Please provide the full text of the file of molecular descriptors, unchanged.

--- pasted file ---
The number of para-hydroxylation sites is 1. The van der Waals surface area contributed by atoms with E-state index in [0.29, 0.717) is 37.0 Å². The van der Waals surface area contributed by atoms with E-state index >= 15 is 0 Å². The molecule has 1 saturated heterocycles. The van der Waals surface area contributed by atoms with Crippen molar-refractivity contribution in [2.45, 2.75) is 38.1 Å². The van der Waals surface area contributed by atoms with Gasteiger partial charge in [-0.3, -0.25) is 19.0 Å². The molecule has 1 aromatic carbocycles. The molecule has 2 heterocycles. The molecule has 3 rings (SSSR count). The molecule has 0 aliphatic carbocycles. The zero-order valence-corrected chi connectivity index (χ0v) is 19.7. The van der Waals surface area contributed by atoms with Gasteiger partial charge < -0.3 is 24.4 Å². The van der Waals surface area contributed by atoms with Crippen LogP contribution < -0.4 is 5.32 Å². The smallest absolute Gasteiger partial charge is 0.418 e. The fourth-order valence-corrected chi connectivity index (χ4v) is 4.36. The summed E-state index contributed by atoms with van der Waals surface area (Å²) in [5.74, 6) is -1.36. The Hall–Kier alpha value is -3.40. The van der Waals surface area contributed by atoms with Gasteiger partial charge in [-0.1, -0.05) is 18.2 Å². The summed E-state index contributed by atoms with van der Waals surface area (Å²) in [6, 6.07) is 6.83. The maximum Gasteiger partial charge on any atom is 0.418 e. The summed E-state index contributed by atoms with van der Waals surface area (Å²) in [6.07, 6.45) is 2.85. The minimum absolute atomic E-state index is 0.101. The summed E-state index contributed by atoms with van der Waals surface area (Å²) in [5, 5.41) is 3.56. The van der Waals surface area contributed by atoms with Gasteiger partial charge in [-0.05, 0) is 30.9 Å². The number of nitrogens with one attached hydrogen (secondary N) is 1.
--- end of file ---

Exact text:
The number of para-hydroxylation sites is 1. The van der Waals surface area contributed by atoms with E-state index in [0.29, 0.717) is 37.0 Å². The van der Waals surface area contributed by atoms with E-state index >= 15 is 0 Å². The molecule has 1 saturated heterocycles. The van der Waals surface area contributed by atoms with Crippen molar-refractivity contribution in [2.45, 2.75) is 38.1 Å². The van der Waals surface area contributed by atoms with Gasteiger partial charge in [-0.3, -0.25) is 19.0 Å². The molecule has 1 aromatic carbocycles. The molecule has 2 heterocycles. The molecule has 3 rings (SSSR count). The molecule has 0 aliphatic carbocycles. The zero-order valence-corrected chi connectivity index (χ0v) is 19.7. The van der Waals surface area contributed by atoms with Gasteiger partial charge < -0.3 is 24.4 Å². The van der Waals surface area contributed by atoms with Crippen LogP contribution < -0.4 is 5.32 Å². The smallest absolute Gasteiger partial charge is 0.418 e. The fourth-order valence-corrected chi connectivity index (χ4v) is 4.36. The summed E-state index contributed by atoms with van der Waals surface area (Å²) in [5.74, 6) is -1.36. The Hall–Kier alpha value is -3.40. The van der Waals surface area contributed by atoms with Gasteiger partial charge in [-0.1, -0.05) is 18.2 Å². The summed E-state index contributed by atoms with van der Waals surface area (Å²) in [6, 6.07) is 6.83. The maximum Gasteiger partial charge on any atom is 0.418 e. The summed E-state index contributed by atoms with van der Waals surface area (Å²) in [6.07, 6.45) is 2.85. The minimum absolute atomic E-state index is 0.101. The summed E-state index contributed by atoms with van der Waals surface area (Å²) in [5, 5.41) is 3.56. The van der Waals surface area contributed by atoms with Gasteiger partial charge in [-0.05, 0) is 30.9 Å². The number of nitrogens with one attached hydrogen (secondary N) is 1.